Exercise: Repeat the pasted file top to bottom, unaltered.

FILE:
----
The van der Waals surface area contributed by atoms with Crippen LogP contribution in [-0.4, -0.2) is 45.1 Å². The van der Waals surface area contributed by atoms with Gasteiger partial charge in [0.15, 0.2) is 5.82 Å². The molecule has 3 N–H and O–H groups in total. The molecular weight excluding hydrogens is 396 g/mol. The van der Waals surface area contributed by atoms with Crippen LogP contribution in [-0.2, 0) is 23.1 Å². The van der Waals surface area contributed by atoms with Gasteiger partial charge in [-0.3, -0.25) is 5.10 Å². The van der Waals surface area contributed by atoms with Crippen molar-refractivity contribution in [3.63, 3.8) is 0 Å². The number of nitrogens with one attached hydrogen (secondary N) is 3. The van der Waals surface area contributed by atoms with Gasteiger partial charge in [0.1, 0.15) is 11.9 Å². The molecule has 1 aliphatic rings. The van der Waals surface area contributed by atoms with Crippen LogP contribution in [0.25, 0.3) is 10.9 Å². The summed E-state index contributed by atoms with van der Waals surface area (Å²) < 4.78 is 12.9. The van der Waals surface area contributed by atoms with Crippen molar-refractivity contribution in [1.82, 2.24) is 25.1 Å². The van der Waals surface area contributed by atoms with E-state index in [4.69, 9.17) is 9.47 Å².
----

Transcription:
The van der Waals surface area contributed by atoms with Crippen LogP contribution in [-0.4, -0.2) is 45.1 Å². The van der Waals surface area contributed by atoms with Gasteiger partial charge in [0.15, 0.2) is 5.82 Å². The molecule has 3 N–H and O–H groups in total. The molecular weight excluding hydrogens is 396 g/mol. The van der Waals surface area contributed by atoms with Crippen LogP contribution in [-0.2, 0) is 23.1 Å². The van der Waals surface area contributed by atoms with Gasteiger partial charge in [-0.3, -0.25) is 5.10 Å². The van der Waals surface area contributed by atoms with Crippen molar-refractivity contribution in [3.63, 3.8) is 0 Å². The number of nitrogens with one attached hydrogen (secondary N) is 3. The van der Waals surface area contributed by atoms with Gasteiger partial charge in [0.1, 0.15) is 11.9 Å². The molecule has 1 aliphatic rings. The van der Waals surface area contributed by atoms with Crippen LogP contribution in [0.25, 0.3) is 10.9 Å². The summed E-state index contributed by atoms with van der Waals surface area (Å²) < 4.78 is 12.9. The van der Waals surface area contributed by atoms with Crippen molar-refractivity contribution in [1.82, 2.24) is 25.1 Å². The van der Waals surface area contributed by atoms with E-state index in [4.69, 9.17) is 9.47 Å².